Scott Ritter: George Tenet's resignation
- Scott Ritter: Tenet leaves CIA's reputation in tatter:
In reflecting on his passing, one should never forget that his
troubles were, for the most part, of his own making.
June 4, 2004 "Newsday" -- George Tenet's resignation as director of
Central Intelligence has taken the political world of Washington by
storm. And yet, it was an act that had been foreseen for some time.
Consider what made Tenet's tenure at the CIA untenable: the combined
weight of the 9/11 intelligence failures, the absence of Iraqi WMD
and the post-occupation fiasco, as well as the unauthorized
disclosure of sensitive information, whether it be the leaking of the
identity and the affiliation of Ambassador Joseph Wilson's wife (a
CIA covert operative) to the press, of Ahmed Chalabi's allegedly
informing the Iranians (courtesy of a leak from the Pentagon) that
the United States had broken Iran's diplomatic code.
But, in reflecting on his passing, one should never forget that his
troubles were, for the most part, of his own making.
I was an intelligence officer for many years, and I had always been
instructed to abide by the adage that "an intelligence officer tells
his boss not what they want to hear, but rather what the facts are."
George Tenet repeatedly violated that principle during his time as
director - most egregiously on Iraq.
In Tenet's haste to please his bosses in both the Clinton and Bush
White House (he served both presidents as the CIA director), he
oversaw the politicization of the intelligence process to the extent
that today the CIA lacks credibility as an institution not only in
the United States, but around the world as well.
Perhaps the most glaring example of this can be found in Tenet's
February 2004 speech at his alma matter, Georgetown University. In a
rambling defense of the CIA's pre-war estimate on Iraqi WMD
capabilities, Tenet hedged on his agencies' earlier assertions. For
the most part, he provided little or no substance to back up his
remarks. But midway through his presentation, Tenet mentioned the
1995 defection of Saddam Hussein's son-in-law, Hussein Kamel, who had
controlled Iraq's biological weapons program.
"Only then was the world able to confirm that Iraq indeed had an
active and dangerous biological weapons program," Tenet
said. "Indeed, history matters in dealing with these complicated
The irony of this statement by Tenet is that he, of all people,
should have known it to be false. During the course of Hussein
Kamel's debriefings with the CIA, British MI-6 and with UNSCOM, he
repeatedly talked about Iraq's weapons of mass destruction programs,
and his role not only in their manufacture, but also in their
destruction following the onset of UN weapons inspections in Iraq in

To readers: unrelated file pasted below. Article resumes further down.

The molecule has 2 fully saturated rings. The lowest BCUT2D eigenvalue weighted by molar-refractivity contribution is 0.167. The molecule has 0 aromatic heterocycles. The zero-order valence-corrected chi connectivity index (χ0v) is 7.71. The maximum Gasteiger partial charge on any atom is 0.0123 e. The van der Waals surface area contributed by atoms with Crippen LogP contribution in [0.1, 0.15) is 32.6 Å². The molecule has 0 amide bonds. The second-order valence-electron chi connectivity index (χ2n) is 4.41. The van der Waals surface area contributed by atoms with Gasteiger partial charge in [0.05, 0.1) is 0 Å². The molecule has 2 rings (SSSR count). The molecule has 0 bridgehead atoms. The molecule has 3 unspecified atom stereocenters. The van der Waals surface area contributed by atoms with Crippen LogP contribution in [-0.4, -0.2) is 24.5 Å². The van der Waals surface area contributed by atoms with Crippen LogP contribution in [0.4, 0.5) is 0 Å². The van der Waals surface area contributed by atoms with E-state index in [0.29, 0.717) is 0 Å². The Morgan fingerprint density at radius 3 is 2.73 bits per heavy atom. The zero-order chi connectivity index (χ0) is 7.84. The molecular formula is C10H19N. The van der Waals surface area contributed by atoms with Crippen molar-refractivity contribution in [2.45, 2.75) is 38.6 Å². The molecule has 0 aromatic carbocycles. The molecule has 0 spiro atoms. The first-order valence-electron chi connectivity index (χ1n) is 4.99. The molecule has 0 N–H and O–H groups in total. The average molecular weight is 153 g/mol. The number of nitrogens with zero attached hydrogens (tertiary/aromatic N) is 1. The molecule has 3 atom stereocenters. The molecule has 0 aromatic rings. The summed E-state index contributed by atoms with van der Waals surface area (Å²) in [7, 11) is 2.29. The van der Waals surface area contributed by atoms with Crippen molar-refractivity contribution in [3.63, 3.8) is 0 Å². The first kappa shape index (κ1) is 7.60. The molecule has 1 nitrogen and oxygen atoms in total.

the summer of 1991.
"Nothing remained," Kamel told UN inspectors. "I ordered destruction
of all chemical weapons. All weapons - biological, chemical, missile,
nuclear - were destroyed."
Tenet knew this was the case. As deputy director of the CIA in August
1995, he was directly involved with the CIA's debriefing of Hussein
As director of the CIA in February 2004, he had total access to the
debriefing documents in order to refresh his memory. That he chose to
misrepresent the defection of Hussein Kamel during his presentation
at Georgetown University only underscores the personal culpability
that Tenet bears when it comes to deceiving the president, Congress
and the people of the United States about the threat posed by Iraq's
Tenet's visually defining moment as director of the CIA came on Feb.
5, 2003, when he was prominently seated behind Secretary of State
Colin Powell during Powell's now discredited presentation to the UN
Security Council on Iraqi weapons of mass destruction. Tenet's
positioning was deliberate, designed to reinforce the credibility of
Secretary Powell's assertions by reminding those viewing the
proceedings that the weight of the CIA backed the secretary of
state's words. At the time, Powell's presentation was considered a
tour de force. Today, sobered by the harsh reality that not only was
almost every assertion made by Powell that day wrong, but for the
most part drawn from data that many in the U.S. intelligence
community at that time knew to be suspect.
Today Colin Powell has tried to disassociate himself from the
intelligence provided by George Tenet for that fateful briefing.
Powell may want to distance himself from his words and deeds of that
day, but Tenet will never be able to erase the public vision of him
seated behind Powell, on the world stage, an empty suit peddling
false information in support of a war that has so far proved to be a
Scott Ritter, a former UN chief weapons inspector in Iraq, 1991-1998,
is author of "Frontier Justice: Weapons of Mass Destruction and the
Bushwhacking of America."
Copyright © 2004, Newsday, Inc.
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Tenet was anticipating heavy criticism from three reports expected to
assail the agency either over its failure to detect the Sept. 11,
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unconventional weapons before the American invasion last year.
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Rumsfeld posed the question, "Is it a terrible failure that we did
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Did al-Qaida trainee warn FBI before 9/11?:
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Second top official to quit CIA:
A second top CIA official is to retire from his post, less than a day
after the surprise resignation of the agency's director George Tenet.
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